Writing Google Ads For Success

Ah the beauty of google ads. So much packed into so little – 130 characters to be exact. Magical little things.

The average person is probably thinking – “ I could write a 100 of these ads in an hour, they are that simple”… However, we marketers know these ads take some careful crafting. Here are a few pointers I try to remember when writing Google ads, which you might find useful as well.

Active vs. Passive Messaging

The first thing we marketers need to think about when writing ads for paid search is our message structure.

The goal with paid search is to get your audience to click and land on your product/service page, and for that to happen we need to create a spark with our message.

Active message structure means we are provoking a response in the user to actively click on our ad. Conversely, passive structure induces a user to not perform an action.

Primary Keyword Mention

Now that we’re in the right state of mind to start crafting ads, we need to solidify our message with concrete use of primary keywords.

When it comes to paid search, keywords are relevant to the product/service you are offering as well as the direction we are pointing the audience (landing page). Primary keywords could be:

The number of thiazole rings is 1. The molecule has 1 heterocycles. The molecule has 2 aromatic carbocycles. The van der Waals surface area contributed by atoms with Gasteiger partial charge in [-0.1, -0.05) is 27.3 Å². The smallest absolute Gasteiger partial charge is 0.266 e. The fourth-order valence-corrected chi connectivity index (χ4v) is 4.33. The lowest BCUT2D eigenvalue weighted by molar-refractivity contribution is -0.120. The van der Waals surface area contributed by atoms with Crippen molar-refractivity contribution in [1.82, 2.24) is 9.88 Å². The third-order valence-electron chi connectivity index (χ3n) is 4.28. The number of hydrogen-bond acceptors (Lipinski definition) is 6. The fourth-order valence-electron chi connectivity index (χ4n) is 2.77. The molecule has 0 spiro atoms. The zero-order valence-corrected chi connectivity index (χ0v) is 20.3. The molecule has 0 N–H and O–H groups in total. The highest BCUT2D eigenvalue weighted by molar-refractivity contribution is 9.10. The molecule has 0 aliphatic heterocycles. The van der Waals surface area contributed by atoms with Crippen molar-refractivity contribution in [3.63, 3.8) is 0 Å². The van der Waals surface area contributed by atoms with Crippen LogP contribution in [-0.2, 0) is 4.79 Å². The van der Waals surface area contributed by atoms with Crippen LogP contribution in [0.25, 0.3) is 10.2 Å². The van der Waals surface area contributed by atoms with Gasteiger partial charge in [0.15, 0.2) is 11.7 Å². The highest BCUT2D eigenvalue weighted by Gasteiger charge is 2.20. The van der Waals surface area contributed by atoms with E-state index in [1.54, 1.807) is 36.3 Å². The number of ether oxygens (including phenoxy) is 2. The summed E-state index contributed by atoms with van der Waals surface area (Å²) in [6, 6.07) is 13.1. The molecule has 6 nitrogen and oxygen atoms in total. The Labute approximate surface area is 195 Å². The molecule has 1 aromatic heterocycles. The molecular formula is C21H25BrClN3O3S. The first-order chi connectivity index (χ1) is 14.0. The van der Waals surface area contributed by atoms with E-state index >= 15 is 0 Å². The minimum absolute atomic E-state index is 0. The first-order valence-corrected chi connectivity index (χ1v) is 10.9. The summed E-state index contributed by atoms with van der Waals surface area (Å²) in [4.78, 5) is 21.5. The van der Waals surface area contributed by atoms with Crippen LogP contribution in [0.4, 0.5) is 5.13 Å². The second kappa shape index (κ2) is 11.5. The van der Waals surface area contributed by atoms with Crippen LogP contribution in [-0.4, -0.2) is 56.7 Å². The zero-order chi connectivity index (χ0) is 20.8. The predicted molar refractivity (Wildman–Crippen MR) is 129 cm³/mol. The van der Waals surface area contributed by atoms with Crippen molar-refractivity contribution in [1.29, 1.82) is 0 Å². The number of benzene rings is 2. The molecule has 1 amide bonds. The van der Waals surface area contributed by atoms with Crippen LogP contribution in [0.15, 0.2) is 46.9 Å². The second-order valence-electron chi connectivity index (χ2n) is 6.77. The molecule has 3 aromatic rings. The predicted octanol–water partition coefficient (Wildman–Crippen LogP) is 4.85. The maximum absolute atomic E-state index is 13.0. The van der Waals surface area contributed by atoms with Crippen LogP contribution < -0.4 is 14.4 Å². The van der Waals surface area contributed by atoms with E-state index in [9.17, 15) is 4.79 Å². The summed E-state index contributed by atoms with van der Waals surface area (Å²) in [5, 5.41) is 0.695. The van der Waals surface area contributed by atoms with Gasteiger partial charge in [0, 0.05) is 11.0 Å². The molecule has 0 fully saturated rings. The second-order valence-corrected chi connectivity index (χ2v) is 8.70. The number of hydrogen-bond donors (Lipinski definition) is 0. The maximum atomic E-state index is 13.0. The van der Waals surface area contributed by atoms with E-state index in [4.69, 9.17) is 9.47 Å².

• Your brand name
  • Your solution
  • Your service

The Call to Action

A call to action is a key ingredient of successful ads. The CTA lets your audience know why they are clicking your ad and what they are getting in return. Here are some CTA examples:

  • Register
  • Follow us
  • Learn more
  • Subscribe

If your using paid search, it’s a good idea to sprinkle CTAs throughout your ad. Whether it is in your ad headline, url or ad lines – I leave up to your creativity.


Above is an example of two ads I have created for the search query into “How to write Google ads”

The ad in the top position is written with the points I have discussed:

  • Active voice – the sentence subject performs the action.
  • Primary Keywords – “Paid Search Tips” is our kw, which we see sprinkled in the Ad headline and url slug
  • CTA – The use of “subscribe”, provoking an immediate response

Writing Google ads can be tricky, but remember these tips and you will be generating high click amounts in no time.

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Jon Kaspszak

Jon is an avid digital marketer and works in software marketing. You can find him on LinkedIn. He would love to hear from you!

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